- published: 10 Sep 2016
- views: 2473
The Negative Interest Rate Policies (also known as NIRP) adopted by certain central banks such as the European Central Bank or the Bank of Japan will eventually have a very predictable outcome if the current trend persists: the average depositor will no longer receive returns and, instead, will have to actually pay the bank. Has this happened before? What are the implications? Let's find out :) Please like, comment and subscribe if you've enjoyed the video. To support the channel, please give me a minute (see what I did there?) of your time by visiting OneMinuteEconomics.com and reading my message.
Watch Episode 6 here: https://www.youtube.com/watch?v=8GP87dgTqF8 Keynesian central planning cannot work, but the world's central bankers remain convinced that their theories are correct because that's what the textbooks from academia say. The end result is that they are going to destroy what is left of the productive economy and our currencies. This is why I believe gold & silver come with a central bank guarantee. If you enjoyed watching this video, be sure to check out the Hidden Secrets of Money website at https://www.hiddensecretsofmoney.com/. It’s a world-leading educational series by Mike Maloney, the bestselling author of the Guide to Investing in Gold & Silver. As Mike explains in the series and his book, we live in an economic system that is made complicated by design. Basica...
Warren Buffett, Berkshire Hathaway CEO, discusses what he is telling people about market volatility and shares his thoughts on the impact of negative interest rates. » Subscribe to CNBC: http://cnb.cx/SubscribeCNBC About CNBC: From 'Wall Street' to 'Main Street' to award winning original documentaries and Reality TV series, CNBC has you covered. Experience special sneak peeks of your favorite shows, exclusive video and more. Connect with CNBC News Online Get the latest news: http://www.cnbc.com/ Find CNBC News on Facebook: http://cnb.cx/LikeCNBC Follow CNBC News on Twitter: http://cnb.cx/FollowCNBC Follow CNBC News on Google+: http://cnb.cx/PlusCNBC Follow CNBC News on Instagram: http://cnb.cx/InstagramCNBC Negative Rates 'Distort' Everything: Warren Buffett | CNBC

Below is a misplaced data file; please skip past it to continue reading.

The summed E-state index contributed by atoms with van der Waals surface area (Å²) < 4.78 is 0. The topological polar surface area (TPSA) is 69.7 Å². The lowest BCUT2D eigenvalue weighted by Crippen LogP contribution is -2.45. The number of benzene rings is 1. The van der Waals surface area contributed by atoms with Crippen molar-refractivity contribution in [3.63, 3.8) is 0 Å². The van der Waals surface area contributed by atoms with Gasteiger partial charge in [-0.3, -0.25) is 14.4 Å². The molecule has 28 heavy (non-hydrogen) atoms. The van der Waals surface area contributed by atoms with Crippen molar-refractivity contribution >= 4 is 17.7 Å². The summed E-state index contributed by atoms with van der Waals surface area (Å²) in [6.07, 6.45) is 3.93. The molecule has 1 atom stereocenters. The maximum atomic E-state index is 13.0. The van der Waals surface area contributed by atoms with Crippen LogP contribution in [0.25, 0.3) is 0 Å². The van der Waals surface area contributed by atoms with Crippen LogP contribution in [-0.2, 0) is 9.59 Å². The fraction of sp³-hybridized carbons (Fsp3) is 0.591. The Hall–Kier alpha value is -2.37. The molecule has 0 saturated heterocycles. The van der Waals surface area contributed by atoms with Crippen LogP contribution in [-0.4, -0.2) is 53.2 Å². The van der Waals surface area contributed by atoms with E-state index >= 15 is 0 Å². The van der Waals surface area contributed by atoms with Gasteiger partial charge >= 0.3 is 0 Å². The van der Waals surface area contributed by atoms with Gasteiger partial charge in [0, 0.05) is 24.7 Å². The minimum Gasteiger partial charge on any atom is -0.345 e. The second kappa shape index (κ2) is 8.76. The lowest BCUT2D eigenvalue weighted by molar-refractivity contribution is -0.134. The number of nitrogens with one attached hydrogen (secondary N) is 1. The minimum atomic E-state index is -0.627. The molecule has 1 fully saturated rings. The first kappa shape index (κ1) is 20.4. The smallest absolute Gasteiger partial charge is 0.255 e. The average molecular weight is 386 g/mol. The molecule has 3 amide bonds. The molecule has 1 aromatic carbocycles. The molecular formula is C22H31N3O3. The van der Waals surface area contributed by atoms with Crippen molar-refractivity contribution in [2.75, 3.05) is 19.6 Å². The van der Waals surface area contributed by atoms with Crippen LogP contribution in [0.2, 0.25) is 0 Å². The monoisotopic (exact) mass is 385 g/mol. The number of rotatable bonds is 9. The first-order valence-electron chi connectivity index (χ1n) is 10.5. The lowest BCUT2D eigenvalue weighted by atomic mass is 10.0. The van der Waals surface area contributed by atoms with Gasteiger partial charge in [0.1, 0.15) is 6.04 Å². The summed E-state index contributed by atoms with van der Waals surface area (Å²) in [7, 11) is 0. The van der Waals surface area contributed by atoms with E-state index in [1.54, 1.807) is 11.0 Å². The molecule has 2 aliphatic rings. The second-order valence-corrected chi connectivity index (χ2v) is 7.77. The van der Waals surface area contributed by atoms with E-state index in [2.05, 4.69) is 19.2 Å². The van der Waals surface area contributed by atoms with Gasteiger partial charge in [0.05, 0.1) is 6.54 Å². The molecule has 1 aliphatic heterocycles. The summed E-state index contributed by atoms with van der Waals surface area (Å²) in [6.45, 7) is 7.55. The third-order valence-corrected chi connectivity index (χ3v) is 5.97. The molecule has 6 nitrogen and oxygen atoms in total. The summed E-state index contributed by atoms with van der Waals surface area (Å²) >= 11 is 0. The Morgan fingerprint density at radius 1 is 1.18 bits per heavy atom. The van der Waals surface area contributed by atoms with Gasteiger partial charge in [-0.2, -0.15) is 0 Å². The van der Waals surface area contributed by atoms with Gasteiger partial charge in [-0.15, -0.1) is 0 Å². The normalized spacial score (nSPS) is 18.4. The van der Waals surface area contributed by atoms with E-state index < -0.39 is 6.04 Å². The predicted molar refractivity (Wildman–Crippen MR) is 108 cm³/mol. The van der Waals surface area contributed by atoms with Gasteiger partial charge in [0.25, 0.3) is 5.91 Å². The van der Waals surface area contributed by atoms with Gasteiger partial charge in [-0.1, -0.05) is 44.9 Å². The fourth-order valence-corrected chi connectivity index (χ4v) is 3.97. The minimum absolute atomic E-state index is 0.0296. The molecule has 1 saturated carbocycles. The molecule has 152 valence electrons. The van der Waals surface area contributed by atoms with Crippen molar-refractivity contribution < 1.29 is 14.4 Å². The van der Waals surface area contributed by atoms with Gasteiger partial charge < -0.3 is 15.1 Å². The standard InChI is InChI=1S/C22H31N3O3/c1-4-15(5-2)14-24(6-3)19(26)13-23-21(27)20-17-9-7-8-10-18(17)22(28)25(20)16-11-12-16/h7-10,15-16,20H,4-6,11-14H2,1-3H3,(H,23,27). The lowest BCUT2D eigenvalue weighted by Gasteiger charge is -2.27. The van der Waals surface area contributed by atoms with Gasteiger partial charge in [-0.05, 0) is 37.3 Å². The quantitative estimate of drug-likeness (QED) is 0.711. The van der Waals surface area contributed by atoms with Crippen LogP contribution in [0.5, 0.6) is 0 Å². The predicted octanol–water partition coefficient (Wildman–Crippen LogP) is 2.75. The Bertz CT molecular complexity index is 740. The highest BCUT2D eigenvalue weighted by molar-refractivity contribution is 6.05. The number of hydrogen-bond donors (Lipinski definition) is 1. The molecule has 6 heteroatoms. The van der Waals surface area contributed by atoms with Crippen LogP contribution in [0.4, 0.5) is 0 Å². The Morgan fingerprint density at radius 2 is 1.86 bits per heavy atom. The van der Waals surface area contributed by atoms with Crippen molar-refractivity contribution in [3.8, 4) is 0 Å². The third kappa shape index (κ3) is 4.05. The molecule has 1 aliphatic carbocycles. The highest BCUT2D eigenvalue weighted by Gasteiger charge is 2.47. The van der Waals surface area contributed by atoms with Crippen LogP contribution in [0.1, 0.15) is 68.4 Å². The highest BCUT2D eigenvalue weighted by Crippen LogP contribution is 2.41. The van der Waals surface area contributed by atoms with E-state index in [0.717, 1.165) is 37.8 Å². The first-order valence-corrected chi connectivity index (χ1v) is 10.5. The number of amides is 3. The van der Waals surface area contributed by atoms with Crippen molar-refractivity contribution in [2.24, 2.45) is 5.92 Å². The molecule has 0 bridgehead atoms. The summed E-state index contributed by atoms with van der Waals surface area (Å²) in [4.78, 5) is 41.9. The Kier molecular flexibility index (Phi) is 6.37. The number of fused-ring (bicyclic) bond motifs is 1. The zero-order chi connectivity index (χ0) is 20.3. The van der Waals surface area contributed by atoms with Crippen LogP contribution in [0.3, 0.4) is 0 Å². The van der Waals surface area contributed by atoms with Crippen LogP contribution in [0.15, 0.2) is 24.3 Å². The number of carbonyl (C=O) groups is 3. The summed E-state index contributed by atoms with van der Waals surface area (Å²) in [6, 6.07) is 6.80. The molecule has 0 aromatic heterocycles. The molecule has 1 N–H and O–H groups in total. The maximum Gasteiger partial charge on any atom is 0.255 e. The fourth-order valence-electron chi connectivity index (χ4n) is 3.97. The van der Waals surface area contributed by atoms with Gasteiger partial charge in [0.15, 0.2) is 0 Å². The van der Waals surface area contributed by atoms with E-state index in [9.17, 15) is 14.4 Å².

On June 6, the Hutchins Center on Fiscal and Monetary Policy at Brookings examined the recent experience with negative interest rates, particularly in Europe, and their possible use in the U.S. http://www.brookings.edu/events/2016/06/06-negative-interest-rates-lessons-learned (transcript available) Subscribe! http://www.youtube.com/subscription_center?add_user=BrookingsInstitution Follow Brookings on social media! Facebook: http://www.Facebook.com/Brookings Twitter: http://www.twitter.com/BrookingsInst Instagram: http://www.Instagram.com/brookingsinst LinkedIn: http://www.linkedin.com/com/company/the-brookings-institution
http://www.illuminatisilver.com http://www.facebook.com/illuminatisilver What does ‘negative interest rates’ mean and will the policy work? Today is Sunday 13th March 2016 and we are providing a brief summary as to what negative interest rates actually means. Now before we go into the merits and demerits of negative rates, let’s just take a look at who is adopting such a policy. Well a year and a half ago the ECB introduced negative rates and on the 10th March this year lowered them further charging banks 0.4% to hold their money ‘overnight’. In January the Bank of Japan adopted negative interest rates. Sweden, Denmark, and Switzerland have deposit rates below zero too; and even the US Fed Chair Janet Yellen has said that should there be a change in economic conditions, ‘negative rates ...
Harvard economist and author of "The Curse of Cash", Ken Rogoff, explains what negative interest rates are designed to do and their unintended consequences. -------------------------------------------------- Follow BI Video on Twitter: http://bit.ly/1oS68Zs Follow BI on Facebook: http://bit.ly/1W9Lk0n Read more: http://www.businessinsider.com/ -------------------------------------------------- Business Insider is the fastest growing business news site in the US. Our mission: to tell you all you need to know about the big world around you. The BI Video team focuses on technology, strategy and science with an emphasis on unique storytelling and data that appeals to the next generation of leaders – the digital generation.